India has the potential to achieve energy independence by 2047 with significant economic and environmental benefits. It has achieved the world’s lowest renewable energy prices and has found some of the world’s largest lithium reserves. This can propel India towards cost-effective energy independence in a way that is economically and environmentally advantageous. India’s energy infrastructure requires USD 3 trillion of investment in the coming decades, and US could be a major stakeholder in this.

Besides bilateral ties, both leaders also have domestic agenda on their minds. As the General Election in India is just a year away, Modi will certainly try to capitalise on the visit and would like to come back with unprecedented agreements and investments in commercial and defence domains.

Similarly, as he prepares for a re-run in 2024 Presidential elections, Biden will be keen not only to grab the votes of almost 5 million-strong Indian diaspora, which is also the richest ethnic group in the country, but also try to counter his potential rival former President Donald Trump by showing off some major economic and strategic wins during Modi visit.

Their individual agendas apart, the two leaders should look at the longer-term outcomes of the visit which is likely to be more of a ‘gear changer’ than ‘game changer’ in India-US ties and the relationship should now move ahead at fastest possible speed, greater trust and strengthened cooperation.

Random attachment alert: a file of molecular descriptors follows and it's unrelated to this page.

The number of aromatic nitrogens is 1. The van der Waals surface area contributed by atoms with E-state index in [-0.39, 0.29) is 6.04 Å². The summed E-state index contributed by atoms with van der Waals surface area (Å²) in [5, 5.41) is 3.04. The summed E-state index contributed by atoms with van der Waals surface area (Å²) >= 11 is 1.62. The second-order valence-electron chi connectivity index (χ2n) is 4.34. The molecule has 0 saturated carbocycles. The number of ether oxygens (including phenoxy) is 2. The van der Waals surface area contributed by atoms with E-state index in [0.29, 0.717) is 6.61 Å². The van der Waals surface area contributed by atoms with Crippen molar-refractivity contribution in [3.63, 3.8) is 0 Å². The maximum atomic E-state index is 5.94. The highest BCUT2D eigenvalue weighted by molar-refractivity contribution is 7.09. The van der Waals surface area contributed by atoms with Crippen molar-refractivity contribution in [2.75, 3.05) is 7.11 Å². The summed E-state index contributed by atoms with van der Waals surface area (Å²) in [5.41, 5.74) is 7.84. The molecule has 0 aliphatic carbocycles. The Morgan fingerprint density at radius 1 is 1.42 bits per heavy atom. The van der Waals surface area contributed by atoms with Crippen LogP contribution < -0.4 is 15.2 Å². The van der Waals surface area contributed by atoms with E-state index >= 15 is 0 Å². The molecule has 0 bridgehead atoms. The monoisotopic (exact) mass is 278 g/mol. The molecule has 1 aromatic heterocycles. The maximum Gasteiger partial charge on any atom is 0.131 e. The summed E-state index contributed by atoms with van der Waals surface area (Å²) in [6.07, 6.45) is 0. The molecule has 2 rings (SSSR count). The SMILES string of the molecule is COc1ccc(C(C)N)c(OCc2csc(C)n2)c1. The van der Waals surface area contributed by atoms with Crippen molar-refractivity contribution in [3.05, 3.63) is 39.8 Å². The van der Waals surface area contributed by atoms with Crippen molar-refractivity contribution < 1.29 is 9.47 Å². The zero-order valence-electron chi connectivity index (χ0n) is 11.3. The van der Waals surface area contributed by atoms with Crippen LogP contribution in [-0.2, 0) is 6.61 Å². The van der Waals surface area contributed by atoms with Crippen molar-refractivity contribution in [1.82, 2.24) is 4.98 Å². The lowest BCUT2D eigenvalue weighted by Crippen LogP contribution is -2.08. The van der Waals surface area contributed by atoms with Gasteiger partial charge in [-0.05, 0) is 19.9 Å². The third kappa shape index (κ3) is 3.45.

At a time when China has alienated most of its neighbours with its aggressive rhetoric and actions, and US-China relations locked in a stalemate, India has a unique opportunity to expand its influence in the Indo-Pacific to ensure a stable regional order.

It is therefore in Washington’s interest to reach out proactively to Modi and assure him that the future of US–India relations can look bright if the present is managed productively. PM Modi is the man best placed to turn the tide on the US–India bilateral front and Modi will be doing just that with his historic state visit to the US.

Sunil Prasad, is the Secretary General of Brussels based Europe India Chamber of Commerce and the views expressed here are his personal views.



    Leave a Reply

    Your email address will not be published. Required fields are marked *